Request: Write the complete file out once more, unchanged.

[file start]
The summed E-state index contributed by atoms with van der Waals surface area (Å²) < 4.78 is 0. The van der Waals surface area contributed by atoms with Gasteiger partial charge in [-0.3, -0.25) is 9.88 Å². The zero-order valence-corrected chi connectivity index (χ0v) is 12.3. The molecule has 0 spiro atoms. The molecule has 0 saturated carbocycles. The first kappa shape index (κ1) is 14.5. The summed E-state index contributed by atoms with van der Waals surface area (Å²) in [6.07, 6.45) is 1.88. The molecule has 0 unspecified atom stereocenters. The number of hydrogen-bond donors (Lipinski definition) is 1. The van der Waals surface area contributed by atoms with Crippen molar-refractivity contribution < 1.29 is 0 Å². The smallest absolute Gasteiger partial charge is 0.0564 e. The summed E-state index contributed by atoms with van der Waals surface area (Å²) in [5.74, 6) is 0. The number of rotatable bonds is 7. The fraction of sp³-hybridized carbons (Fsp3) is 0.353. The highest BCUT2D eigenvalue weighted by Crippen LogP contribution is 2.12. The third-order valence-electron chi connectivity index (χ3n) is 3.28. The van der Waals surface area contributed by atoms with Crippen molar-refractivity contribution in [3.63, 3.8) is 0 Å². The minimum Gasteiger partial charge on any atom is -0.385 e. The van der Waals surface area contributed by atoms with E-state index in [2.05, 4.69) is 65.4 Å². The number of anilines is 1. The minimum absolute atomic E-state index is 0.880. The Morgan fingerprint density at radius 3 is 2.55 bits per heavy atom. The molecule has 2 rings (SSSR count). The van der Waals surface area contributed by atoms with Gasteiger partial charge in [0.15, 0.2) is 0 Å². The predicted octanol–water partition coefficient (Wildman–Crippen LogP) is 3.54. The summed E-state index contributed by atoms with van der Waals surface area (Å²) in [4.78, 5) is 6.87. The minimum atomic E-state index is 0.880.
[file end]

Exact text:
The summed E-state index contributed by atoms with van der Waals surface area (Å²) < 4.78 is 0. The van der Waals surface area contributed by atoms with Gasteiger partial charge in [-0.3, -0.25) is 9.88 Å². The zero-order valence-corrected chi connectivity index (χ0v) is 12.3. The molecule has 0 spiro atoms. The molecule has 0 saturated carbocycles. The first kappa shape index (κ1) is 14.5. The summed E-state index contributed by atoms with van der Waals surface area (Å²) in [6.07, 6.45) is 1.88. The molecule has 0 unspecified atom stereocenters. The number of hydrogen-bond donors (Lipinski definition) is 1. The van der Waals surface area contributed by atoms with Crippen molar-refractivity contribution < 1.29 is 0 Å². The smallest absolute Gasteiger partial charge is 0.0564 e. The summed E-state index contributed by atoms with van der Waals surface area (Å²) in [5.74, 6) is 0. The number of rotatable bonds is 7. The fraction of sp³-hybridized carbons (Fsp3) is 0.353. The highest BCUT2D eigenvalue weighted by Crippen LogP contribution is 2.12. The third-order valence-electron chi connectivity index (χ3n) is 3.28. The van der Waals surface area contributed by atoms with Crippen molar-refractivity contribution in [3.63, 3.8) is 0 Å². The minimum Gasteiger partial charge on any atom is -0.385 e. The van der Waals surface area contributed by atoms with E-state index in [2.05, 4.69) is 65.4 Å². The number of anilines is 1. The minimum absolute atomic E-state index is 0.880. The Morgan fingerprint density at radius 3 is 2.55 bits per heavy atom. The molecule has 2 rings (SSSR count). The van der Waals surface area contributed by atoms with Gasteiger partial charge in [0.15, 0.2) is 0 Å². The predicted octanol–water partition coefficient (Wildman–Crippen LogP) is 3.54. The summed E-state index contributed by atoms with van der Waals surface area (Å²) in [4.78, 5) is 6.87. The minimum atomic E-state index is 0.880.